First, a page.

government dailies often ridicule the Independent and its editors in articles
and columns. Wetherell, who is white, has drawn particularly vicious
A Herald columnist last month called Wetherell a "bitter
colonial relic." In January, the Herald called Wetherell "our willy-nilly
neighbour, a fellow Zimbabwean by statute" who "we the sons of this black
African soil have to suffer until the scythe of time makes its remedial
The government's willingness to allow the Independent to
publish is a source of anxious conversation among journalists in Zimbabwe.
Many former reporters and editors of other newspapers lost not only their
freedom to publish but also their jobs, in a country where unemployment is
estimated to be as high as 70 percent.
Efforts to start online
newspapers have begun, but Internet access remains slow and limited and is
heavily regulated by the government.
"The freedom of expression is dead,"
said Sam Nkomo, publisher of the Daily News, who is battling criminal
prosecution but trying to get the courts to allow the newspaper to resume
Nkomo said one of the few things he could imagine worse than
losing his fight to reopen the Daily News would be the closure of the
"Then," Nkomo said, "the country would have gone to the
farmers offered land in Nigeria plan to clinch a $4.5 million deal on Monday
which will pave the way for the arrival of the country's first white
"There are a few minor details we need to iron out but it looks
like a done deal," Zimbabwe's Commercial Farmers Union (CFU) representative
Alan Jack said from Harare yesterday. Zimbabwean farmers have been credited
with reviving commercial agriculture in Zambia and Mozambique,
prompting President Olusegun Obasanjo to court them.
Although once a
large net exporter of food, Nigeria's largely subsistence farming sector has
been unable keep pace with its rapidly growing urban population. The country
currently spends about $2.5 billion a year on food imports.
leave for Nigeria with a team of lawyers this weekend, and plans to set up a
CFU office there to facilitate the arrival of the first group of pioneers.
The government will provide him with office space, equipment, and a car and
driver. Eight Zimbabweans are expected to settle in Kwara state this year,
but the government has budgeted for a further 10 in the first phase. The
state has about 2.3 million hectares of unutilised agricultural land
"If all goes well, the first guys will be coming up next week
and we'll have the bush cleared in the next two months," said Jack, who
already has plans drawn up for his house on the Niger. "Pity I forgot to ask
for a jacuzzi," he joked.
The gently sloping, riverside land is where
Nigeria's first community of Zimbabweans will settle. "We have the results
back from soil tests," said Jack. "It's perfect."
Jack, who lost his
tobacco and maize farm through Robert Mugabe's land reform programme, said
more Zimbabwean farmers were expected to follow. "They're under a lot of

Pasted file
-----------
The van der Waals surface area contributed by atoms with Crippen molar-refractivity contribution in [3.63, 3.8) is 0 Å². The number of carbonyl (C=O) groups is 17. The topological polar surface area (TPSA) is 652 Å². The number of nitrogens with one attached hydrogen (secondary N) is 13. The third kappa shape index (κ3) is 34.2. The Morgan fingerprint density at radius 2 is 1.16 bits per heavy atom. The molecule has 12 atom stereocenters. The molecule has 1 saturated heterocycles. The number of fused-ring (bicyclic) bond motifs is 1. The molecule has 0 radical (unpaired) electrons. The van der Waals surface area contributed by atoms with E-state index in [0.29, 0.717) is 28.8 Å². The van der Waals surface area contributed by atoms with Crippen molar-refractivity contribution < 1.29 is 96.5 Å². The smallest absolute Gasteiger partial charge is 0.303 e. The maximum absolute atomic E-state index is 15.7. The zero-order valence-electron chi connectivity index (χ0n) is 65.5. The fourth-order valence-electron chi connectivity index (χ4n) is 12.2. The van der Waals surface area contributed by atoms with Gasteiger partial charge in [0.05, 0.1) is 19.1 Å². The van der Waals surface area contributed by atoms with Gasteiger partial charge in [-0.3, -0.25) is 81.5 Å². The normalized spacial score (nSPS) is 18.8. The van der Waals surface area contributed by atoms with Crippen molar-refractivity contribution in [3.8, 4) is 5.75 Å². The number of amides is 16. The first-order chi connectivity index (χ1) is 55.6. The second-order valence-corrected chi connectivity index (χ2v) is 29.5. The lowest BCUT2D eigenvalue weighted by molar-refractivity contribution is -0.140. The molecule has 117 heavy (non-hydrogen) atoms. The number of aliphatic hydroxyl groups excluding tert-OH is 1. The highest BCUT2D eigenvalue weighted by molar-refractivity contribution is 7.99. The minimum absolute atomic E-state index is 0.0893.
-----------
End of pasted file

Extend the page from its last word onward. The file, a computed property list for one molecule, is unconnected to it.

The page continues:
pressure right now." Fewer than 400 white farmers remain on their land,
compared with 4 500 in 1999.
Kwara State Governor Bukola Saraki opened
talks with the CFU in February and within two months the first delegation of
six farmers arrived. After being granted an audience with Obasanjo and
finance minister Ngozi Okonjo-Iweala, they became convinced their hosts meant
Jack's second visit included two irrigation experts and
involved inspecting the farms on offer and calculating how much money was
needed to turn them into viable ventures. The deal now on the table includes
a $250 000 government loan per farmer at a nominal interest rate, with
another $250 000 guaranteed. Jack said double that amount was needed to get
commercial farms off the ground. "We will need to start talking to commercial
The farmers will also be granted pioneer status, which means
they'll be exempt from tax or import duties on farming equipment for five
years, and be allowed to bring in key staff to train local workers. The
governor has also pledged to build roads and houses and provide security
Despite preference by the Zimbabweans for
freehold title, the government fears this would provide ammunition to
political opponents and is offering bankable 99-year leases. The governor has
also promised the contract would include a clause making it difficult for a
future government to renege on promises or repossess the land. All land in
Nigeria currently vests in the state.
Some farmers had expressed
concern at the violent clashes, some over land, between Christians and
Muslims which have claimed hundreds of lives this year. But Kwara State has
so far been spared conflagrations engulfing the volatile northern states.
"They have been guaranteed nothing like that will happen here," said Nigel
Crompton, representative of Kwara Saraki, speaking from the state capital
The pioneers have also been assured no villagers would
be resettled to accommodate their farms. Crompton said a cargo hub was being
planned for Ilorin airport. Once completed, international flights will be
diverted from Lagos airport, leaving empty cargo planes bound for Europe
available to the Zimbabweans.
Each pioneer will receive a 1 000
hectare farm suitable for mixed crops and dairy products for local
consumption and cut flowers and vegetables for export. Large-scale planting